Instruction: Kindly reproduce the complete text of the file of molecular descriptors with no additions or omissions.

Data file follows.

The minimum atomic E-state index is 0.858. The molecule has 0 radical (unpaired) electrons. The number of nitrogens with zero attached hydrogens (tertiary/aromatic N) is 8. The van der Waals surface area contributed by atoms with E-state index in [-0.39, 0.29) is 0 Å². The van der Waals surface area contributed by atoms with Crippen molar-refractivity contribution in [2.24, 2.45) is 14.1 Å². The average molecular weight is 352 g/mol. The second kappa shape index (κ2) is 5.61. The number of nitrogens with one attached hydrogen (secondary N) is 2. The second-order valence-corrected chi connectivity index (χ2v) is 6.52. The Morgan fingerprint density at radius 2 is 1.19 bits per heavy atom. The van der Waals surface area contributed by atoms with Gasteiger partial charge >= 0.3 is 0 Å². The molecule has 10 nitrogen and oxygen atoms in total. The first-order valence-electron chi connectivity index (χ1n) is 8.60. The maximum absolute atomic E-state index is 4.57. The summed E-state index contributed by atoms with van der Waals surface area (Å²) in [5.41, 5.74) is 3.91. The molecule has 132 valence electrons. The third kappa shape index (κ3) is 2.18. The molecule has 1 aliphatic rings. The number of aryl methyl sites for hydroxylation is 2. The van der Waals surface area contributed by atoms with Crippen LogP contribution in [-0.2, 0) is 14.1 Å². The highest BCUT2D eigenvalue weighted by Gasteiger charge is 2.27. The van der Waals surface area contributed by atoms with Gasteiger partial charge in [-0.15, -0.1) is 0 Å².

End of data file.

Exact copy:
The minimum atomic E-state index is 0.858. The molecule has 0 radical (unpaired) electrons. The number of nitrogens with zero attached hydrogens (tertiary/aromatic N) is 8. The van der Waals surface area contributed by atoms with E-state index in [-0.39, 0.29) is 0 Å². The van der Waals surface area contributed by atoms with Crippen molar-refractivity contribution in [2.24, 2.45) is 14.1 Å². The average molecular weight is 352 g/mol. The second kappa shape index (κ2) is 5.61. The number of nitrogens with one attached hydrogen (secondary N) is 2. The second-order valence-corrected chi connectivity index (χ2v) is 6.52. The Morgan fingerprint density at radius 2 is 1.19 bits per heavy atom. The van der Waals surface area contributed by atoms with Gasteiger partial charge >= 0.3 is 0 Å². The molecule has 10 nitrogen and oxygen atoms in total. The first-order valence-electron chi connectivity index (χ1n) is 8.60. The maximum absolute atomic E-state index is 4.57. The summed E-state index contributed by atoms with van der Waals surface area (Å²) in [5.41, 5.74) is 3.91. The molecule has 132 valence electrons. The third kappa shape index (κ3) is 2.18. The molecule has 1 aliphatic rings. The number of aryl methyl sites for hydroxylation is 2. The van der Waals surface area contributed by atoms with Crippen LogP contribution in [-0.2, 0) is 14.1 Å². The highest BCUT2D eigenvalue weighted by Gasteiger charge is 2.27. The van der Waals surface area contributed by atoms with Gasteiger partial charge in [-0.15, -0.1) is 0 Å².